Coca-Cola would like consumers to believe that happiness can be bottled up in just 12 fluid ounces (355 milliliters) of sugary goodness. The company's soda ads pair its products with the most enjoyable times in life -- neighborhood cookouts, movie dates and hanging out with near and dear ones. In Africa, this Coke-happiness correlation may have more behind it than just marketing dollars. In times of war and political strife in recent years, Coke sales have dipped; when stability returned, so did the soda consumption [source: Economist].
Monitoring someone's Coke consumption isn't the most scientific way to gauge happiness. But the Africa anecdote is an example of the relationship between emotional states and behavior. It's well understood that our feelings often affect actions. Confidence, for instance, breeds socialization, and apathy fosters withdrawal.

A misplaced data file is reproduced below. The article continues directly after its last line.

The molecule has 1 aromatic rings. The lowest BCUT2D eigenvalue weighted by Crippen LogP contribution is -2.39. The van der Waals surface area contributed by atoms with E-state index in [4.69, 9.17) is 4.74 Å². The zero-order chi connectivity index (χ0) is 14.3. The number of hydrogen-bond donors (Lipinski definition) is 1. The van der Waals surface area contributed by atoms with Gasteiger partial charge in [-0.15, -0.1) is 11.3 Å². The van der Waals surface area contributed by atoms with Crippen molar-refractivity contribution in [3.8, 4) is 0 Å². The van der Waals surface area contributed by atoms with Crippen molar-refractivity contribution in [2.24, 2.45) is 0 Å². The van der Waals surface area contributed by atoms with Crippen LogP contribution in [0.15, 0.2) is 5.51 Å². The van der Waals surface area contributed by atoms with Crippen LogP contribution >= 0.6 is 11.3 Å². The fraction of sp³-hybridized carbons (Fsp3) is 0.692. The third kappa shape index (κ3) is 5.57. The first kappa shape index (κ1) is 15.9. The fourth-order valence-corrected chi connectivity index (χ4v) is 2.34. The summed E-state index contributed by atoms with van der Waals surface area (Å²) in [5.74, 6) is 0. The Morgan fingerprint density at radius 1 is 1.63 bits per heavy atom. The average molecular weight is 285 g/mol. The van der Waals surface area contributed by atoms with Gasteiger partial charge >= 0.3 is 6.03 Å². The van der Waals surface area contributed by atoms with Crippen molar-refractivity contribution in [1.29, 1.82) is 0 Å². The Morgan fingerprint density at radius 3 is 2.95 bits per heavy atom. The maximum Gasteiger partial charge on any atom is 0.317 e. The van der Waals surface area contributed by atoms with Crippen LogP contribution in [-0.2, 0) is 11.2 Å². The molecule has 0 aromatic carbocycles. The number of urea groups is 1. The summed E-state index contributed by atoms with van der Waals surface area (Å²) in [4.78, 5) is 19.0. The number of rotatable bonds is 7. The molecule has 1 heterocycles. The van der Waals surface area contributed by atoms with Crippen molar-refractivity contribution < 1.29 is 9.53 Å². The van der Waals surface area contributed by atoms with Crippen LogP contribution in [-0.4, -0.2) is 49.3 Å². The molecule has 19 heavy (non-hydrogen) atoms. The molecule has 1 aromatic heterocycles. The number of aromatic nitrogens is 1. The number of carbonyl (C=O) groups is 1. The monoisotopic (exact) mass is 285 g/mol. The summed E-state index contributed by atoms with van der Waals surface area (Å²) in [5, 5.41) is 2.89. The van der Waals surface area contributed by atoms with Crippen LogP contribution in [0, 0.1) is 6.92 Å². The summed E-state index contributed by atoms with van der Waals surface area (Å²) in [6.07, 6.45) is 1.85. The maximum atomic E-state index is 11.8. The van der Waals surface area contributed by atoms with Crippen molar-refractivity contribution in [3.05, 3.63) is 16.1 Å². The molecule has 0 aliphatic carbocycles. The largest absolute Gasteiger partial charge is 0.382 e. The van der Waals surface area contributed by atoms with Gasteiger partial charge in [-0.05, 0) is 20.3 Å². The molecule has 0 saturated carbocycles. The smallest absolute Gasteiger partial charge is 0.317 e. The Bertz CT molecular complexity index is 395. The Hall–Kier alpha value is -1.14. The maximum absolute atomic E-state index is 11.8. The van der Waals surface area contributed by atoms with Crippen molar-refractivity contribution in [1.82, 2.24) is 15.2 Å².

Interpreting the emotions behind the exhibitions isn't always simple. When asked, most people will concede that they're happy [source: Soltis]. They may not be over the moon in rapture, but they're far more likely to describe themselves as at least slightly happy than as unhappy. At the same time, the National Institutes of Health report that about 6.7 percent of adults in the United States deal with major depressive disorder.
While you can't equate depression with run-of-the-mill unhappiness, there does seem to be a disconnection between reported and actual happiness. In that case, certain behaviors signal that negative emotions are taking a toll. After recognizing them and taking action, folks can get back on track toward joy.